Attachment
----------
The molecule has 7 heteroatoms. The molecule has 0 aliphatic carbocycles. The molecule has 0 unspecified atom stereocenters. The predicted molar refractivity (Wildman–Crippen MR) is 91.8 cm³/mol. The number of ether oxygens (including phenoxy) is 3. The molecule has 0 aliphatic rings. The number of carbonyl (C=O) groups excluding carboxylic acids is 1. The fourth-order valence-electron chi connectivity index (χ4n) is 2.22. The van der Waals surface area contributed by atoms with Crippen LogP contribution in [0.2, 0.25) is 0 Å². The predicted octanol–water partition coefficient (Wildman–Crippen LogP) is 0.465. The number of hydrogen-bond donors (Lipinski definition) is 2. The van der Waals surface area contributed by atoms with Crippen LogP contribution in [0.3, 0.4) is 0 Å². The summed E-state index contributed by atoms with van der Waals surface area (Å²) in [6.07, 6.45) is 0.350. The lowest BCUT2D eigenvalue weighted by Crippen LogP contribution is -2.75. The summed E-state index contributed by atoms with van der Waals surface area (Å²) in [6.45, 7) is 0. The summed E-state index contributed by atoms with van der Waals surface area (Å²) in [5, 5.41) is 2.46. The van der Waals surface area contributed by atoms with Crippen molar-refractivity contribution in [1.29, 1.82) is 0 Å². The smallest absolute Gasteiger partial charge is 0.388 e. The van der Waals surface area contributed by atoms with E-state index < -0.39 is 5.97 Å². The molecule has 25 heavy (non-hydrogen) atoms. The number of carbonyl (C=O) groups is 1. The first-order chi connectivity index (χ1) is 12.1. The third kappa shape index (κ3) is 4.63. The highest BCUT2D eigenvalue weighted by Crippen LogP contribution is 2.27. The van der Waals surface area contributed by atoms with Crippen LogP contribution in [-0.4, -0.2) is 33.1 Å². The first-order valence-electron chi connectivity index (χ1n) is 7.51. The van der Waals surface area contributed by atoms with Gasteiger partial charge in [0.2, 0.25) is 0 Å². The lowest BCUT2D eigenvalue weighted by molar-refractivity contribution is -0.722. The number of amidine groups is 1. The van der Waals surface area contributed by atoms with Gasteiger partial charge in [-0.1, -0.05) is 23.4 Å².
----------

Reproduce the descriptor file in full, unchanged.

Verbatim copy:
The molecule has 7 heteroatoms. The molecule has 0 aliphatic carbocycles. The molecule has 0 unspecified atom stereocenters. The predicted molar refractivity (Wildman–Crippen MR) is 91.8 cm³/mol. The number of ether oxygens (including phenoxy) is 3. The molecule has 0 aliphatic rings. The number of carbonyl (C=O) groups excluding carboxylic acids is 1. The fourth-order valence-electron chi connectivity index (χ4n) is 2.22. The van der Waals surface area contributed by atoms with Crippen LogP contribution in [0.2, 0.25) is 0 Å². The predicted octanol–water partition coefficient (Wildman–Crippen LogP) is 0.465. The number of hydrogen-bond donors (Lipinski definition) is 2. The van der Waals surface area contributed by atoms with Crippen LogP contribution in [0.3, 0.4) is 0 Å². The summed E-state index contributed by atoms with van der Waals surface area (Å²) in [6.07, 6.45) is 0.350. The lowest BCUT2D eigenvalue weighted by Crippen LogP contribution is -2.75. The summed E-state index contributed by atoms with van der Waals surface area (Å²) in [6.45, 7) is 0. The summed E-state index contributed by atoms with van der Waals surface area (Å²) in [5, 5.41) is 2.46. The van der Waals surface area contributed by atoms with Crippen molar-refractivity contribution in [1.29, 1.82) is 0 Å². The smallest absolute Gasteiger partial charge is 0.388 e. The van der Waals surface area contributed by atoms with E-state index < -0.39 is 5.97 Å². The molecule has 25 heavy (non-hydrogen) atoms. The number of carbonyl (C=O) groups is 1. The first-order chi connectivity index (χ1) is 12.1. The third kappa shape index (κ3) is 4.63. The highest BCUT2D eigenvalue weighted by Crippen LogP contribution is 2.27. The van der Waals surface area contributed by atoms with Crippen LogP contribution in [-0.4, -0.2) is 33.1 Å². The first-order valence-electron chi connectivity index (χ1n) is 7.51. The van der Waals surface area contributed by atoms with Gasteiger partial charge in [0.2, 0.25) is 0 Å². The lowest BCUT2D eigenvalue weighted by molar-refractivity contribution is -0.722. The number of amidine groups is 1. The van der Waals surface area contributed by atoms with Gasteiger partial charge in [-0.1, -0.05) is 23.4 Å².